Your Guide to Paying Medical Bills

Guide to Paying Medical Bills

If death and taxes are two things that no one can avoid, medical bills could be a close third. The average person pays nearly $13,000 in medical costs. Rarely are these costs paid upfront. Instead, the insurance provider bills you and then you go through figuring out how much coverage your health insurance company provides.

You may not realize it, but paying medical bills is a science. When you do it the right way, you can save money, balance your monthly budget, and even catch a few billing errors. Below we look at how to pay your medical bills in a way that benefits you.

Confirm the Amount and Check With Your Health Insurance Broker

To start, confirm the amount that you owe the doctor. A high percentage of medical bills contain errors. The billing department has minimal contact with providers, leading to miscommunication. Because they enter thousands of codes a day, errors are inevitable. And if there’s an error on your bill, you may owe less than you think.

If your medical bill isn’t itemized, request a full bill. Then, take a careful look for the following kinds of issues:

  • Overcharges
  • Incorrect dates of services
  • Multiple charges for the same procedure or line-item
  • Charges for procedures or services that you don’t recognize

If anything looks suspicious, contact your doctor and request an explanation. If they made an error, they will need to contact your insurance provider with an updated claim.

Understand Your Health Insurance Coverage

In some cases, the issue isn’t with your medical bill but how your insurer received or processed it. Up to half of denied claims are eventually covered, which means it’s worth your while to talk to your health insurance broker.

Find out why your claim was denied. Potential reasons include:

  • The claim was filed with partial insurance information.
  • There were claim coding errors, like lack of stated diagnosis.
  • Your provider filed the claim after your insurer’s window.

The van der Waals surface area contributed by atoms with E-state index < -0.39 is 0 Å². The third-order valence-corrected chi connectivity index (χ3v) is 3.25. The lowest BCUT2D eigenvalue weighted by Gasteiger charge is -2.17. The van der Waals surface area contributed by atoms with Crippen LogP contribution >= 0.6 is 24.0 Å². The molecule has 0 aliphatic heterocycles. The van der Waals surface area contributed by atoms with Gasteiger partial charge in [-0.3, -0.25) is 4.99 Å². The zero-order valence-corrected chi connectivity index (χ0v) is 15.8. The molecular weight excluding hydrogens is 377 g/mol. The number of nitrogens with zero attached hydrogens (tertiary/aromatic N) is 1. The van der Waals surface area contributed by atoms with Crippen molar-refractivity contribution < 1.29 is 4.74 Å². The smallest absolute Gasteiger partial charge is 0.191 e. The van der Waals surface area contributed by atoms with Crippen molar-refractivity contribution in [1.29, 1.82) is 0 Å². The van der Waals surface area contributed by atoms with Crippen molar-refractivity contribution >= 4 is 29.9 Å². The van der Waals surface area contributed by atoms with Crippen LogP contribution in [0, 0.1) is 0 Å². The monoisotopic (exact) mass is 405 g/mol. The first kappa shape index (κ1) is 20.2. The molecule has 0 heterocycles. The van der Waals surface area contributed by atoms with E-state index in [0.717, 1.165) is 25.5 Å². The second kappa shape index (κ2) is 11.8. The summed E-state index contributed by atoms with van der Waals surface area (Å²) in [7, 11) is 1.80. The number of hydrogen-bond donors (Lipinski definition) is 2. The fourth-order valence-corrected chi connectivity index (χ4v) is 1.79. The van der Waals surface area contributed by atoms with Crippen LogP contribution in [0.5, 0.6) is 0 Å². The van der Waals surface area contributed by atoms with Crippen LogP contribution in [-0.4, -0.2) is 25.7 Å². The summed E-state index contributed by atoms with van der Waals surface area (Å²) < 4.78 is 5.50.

Your health insurance broker can tell you what information you’ll need to provide to gain approval or reach out to your provider for more information.

Negotiate With Your Doctor

After you’ve talked to your provider and insurer, there may still be a balance due on your medical bill. The amount on the bill may not be set in stone. Medical billing departments are used for negotiations. They’d much rather you pay a portion of the bill than spend months trying to collect on the debt.

Because so many people default on their medical debt, providers may be willing to cut you a deal right away.

Create a Payment Plan

Don’t put a medical bill on your everyday credit card if you can avoid it. Why?

  • You’ll have to pay interest on the total.
  • You may lower your credit score by occupying more of your credit.

Instead, ask your provider’s billing office to create an interest-free payment plan. As long as they receive regular, timely payments on your balance, they have an incentive to work with you.

You might need a private loan to cover your medical debt in some situations. But before you consider this option, seek other kinds of professional help. In some cases, your medical debt might be higher than you can afford to pay for the foreseeable future. But that doesn’t mean you have to declare bankruptcy. 

Instead, enlist the help of a medical bill advocate. Medical bill advocates are professionals who deal with billing departments and insurers to reach a reasonable resolution. Check in advance to understand the cost of their services.

Contact Insurance Enterprise for Personal Health Insurance

If you have questions about health insurance and need quotes, contact Insurance Enterprise at 888-350-6605. Speak to a health insurance broker and find out more about getting an affordable health insurance plan.